It appears that blasphemy is currently an offense in Ireland, even though the last known prosecution was in 1855 and the last conviction was in 1703 when a Unitarian pastor was fined £1,000 and sentenced to one year’s imprisonment for publishing a book that argued that Jesus was not equal with God the Father.
The Irish constitution says the publication or utterance of “blasphemous, seditious, or indecent matter is an offence which shall be punishable in accordance with law”.
Assistant professor of law at Trinity College Dublin, David Kenny explains that although blasphemy was constitutionally illegal since 1937, only since the 2009 Defamation Act was blasphemy defined in law.
To be convicted of blasphemy, the court must prove that what is said or published is grossly abusive or insulting, causing outrage to a religion and that the person or publisher intended to cause outrage.
If found guilty, you could face a €25,000 fine. (£22k)
Under the 1937 constitution of Ireland, “the publication or utterance of blasphemous matter” was punishable by law but it took the 2009 law to codify it.
There will be a referendum on October 26 on whether to remove this offense from the constitution. Polls say that 51% of the population will vote ‘yes’ on removing the offense from the constitution, though the issue has not sparked anywhere near the passions as the referenda on legalizing same-sex marriage and abortion.
The only attempted prosecution since the creation of the state was in the late 1990s when a carpenter called John Corway attempted to sue three publications for articles and cartoons relating to the 1995 divorce referendum. He was unsuccessful.
The laws around blasphemy were brought back to public attention in in 2017 after it emerged police were looking into comments made by Stephen Fry on an RTE programme. In a discussion about religion, the writer and broadcaster asked presenter Gay Byrne, “Why should I respect a capricious, mean-minded, stupid God who creates a world that is so full of injustice and pain.”
Police later dropped the matter, stating they were “unable to find a substantial number of outraged people.”
Most people likely think it is a silly law.
The major world religion categories all consider each other to be blasphemous. If people were logical then this law could have been used to force all religious people to be quiet about it. But in the real world, the best is just to remove the law.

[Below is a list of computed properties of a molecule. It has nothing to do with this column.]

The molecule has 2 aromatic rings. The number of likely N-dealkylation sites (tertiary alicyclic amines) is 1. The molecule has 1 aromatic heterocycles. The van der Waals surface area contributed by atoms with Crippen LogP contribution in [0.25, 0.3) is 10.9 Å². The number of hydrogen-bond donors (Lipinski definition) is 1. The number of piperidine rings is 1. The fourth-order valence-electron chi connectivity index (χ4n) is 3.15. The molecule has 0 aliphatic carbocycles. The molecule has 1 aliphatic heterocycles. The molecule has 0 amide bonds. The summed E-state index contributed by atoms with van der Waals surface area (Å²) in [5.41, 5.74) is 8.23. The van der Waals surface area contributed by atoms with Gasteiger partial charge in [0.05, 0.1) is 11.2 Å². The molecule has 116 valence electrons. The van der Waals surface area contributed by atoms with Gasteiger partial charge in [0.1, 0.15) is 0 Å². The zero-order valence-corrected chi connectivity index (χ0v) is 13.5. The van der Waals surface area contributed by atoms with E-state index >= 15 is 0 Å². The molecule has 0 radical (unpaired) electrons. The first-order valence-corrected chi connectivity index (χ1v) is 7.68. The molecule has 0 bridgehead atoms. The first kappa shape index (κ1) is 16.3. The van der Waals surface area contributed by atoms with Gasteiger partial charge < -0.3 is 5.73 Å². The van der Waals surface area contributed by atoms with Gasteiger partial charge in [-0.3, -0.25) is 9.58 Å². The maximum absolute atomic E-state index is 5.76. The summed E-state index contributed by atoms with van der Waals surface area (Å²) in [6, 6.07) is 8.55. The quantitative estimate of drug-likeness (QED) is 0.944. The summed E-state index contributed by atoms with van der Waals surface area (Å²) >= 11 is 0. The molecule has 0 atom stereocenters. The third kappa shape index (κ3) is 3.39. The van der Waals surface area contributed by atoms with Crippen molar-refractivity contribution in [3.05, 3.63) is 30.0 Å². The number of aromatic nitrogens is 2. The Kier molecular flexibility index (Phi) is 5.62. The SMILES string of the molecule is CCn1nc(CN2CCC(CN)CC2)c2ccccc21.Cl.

There are probably any number of countries with a blasphemy law on the books. Canada seems to have one though I doubt many people, even lawyers, realize this.
Crip Dyke, Right Reverend Feminist FuckToy of Death & Her Handmaiden says
Yep. Good guess. I didn’t remember that we had the offense of blasphemous libel (RSC, C-46, s296) until you mentioned it. Then I remembered that there had been some noise about repealing it, though I can’t find any successful repeal that simply hasn’t taken effect as yet and the RSC still lists the offense as in force so there’s certainly not been an already effective repeal that I missed.
The offense long predates the Constitution Act, 1982 which sets our the Canadian Charter of Rights and Freedoms, and it’s likely that any prosecutions under the act would be held unconstitutional by the SCC today, but it is still there. The situation then is somewhat different than that in Ireland where the constitution specifically authorizes the Irish parliament to attach criminal penalties to blasphemy, while the Canadian constitution appears to forbid them (though this hasn’t been tested yet). In the Irish context, the statute on the books is a genuine threat. In the Canadian context, the statute on the books is a largely empty threat.
Nonetheless it’s a perfectly true and reasonable observation that Canada does have such a statute -- even if the current freedom of expression and freedom of religion jurisprudence makes it difficult to imagine a circumstance where the statute would be upheld.
@ 3 Crip Dyke,
Some laws hang around for a long time. I think I remember hearing something about a repeal as well but it was a “low” priority issue.
I am not sure, but it may be that until Québec carried out its reform of the Civil Code in the 1990’s that all Québec hotels were required to provide stabling and feed for the guests’ horses.
I remember hearing about two or three horses and riders turning up at the Queen Elizabeth Hotel in Montréal in the 1970’s. No idea what the hotel did with the horses.
I’m just imagining the police trying to find outraged people. It sounds like one of those things that could go very, very badly if the police wanted it to. A law like that by nature has to be somewhat vague and that can allow for the same thoughts and actions to be considered very differently depending on how they’re framed.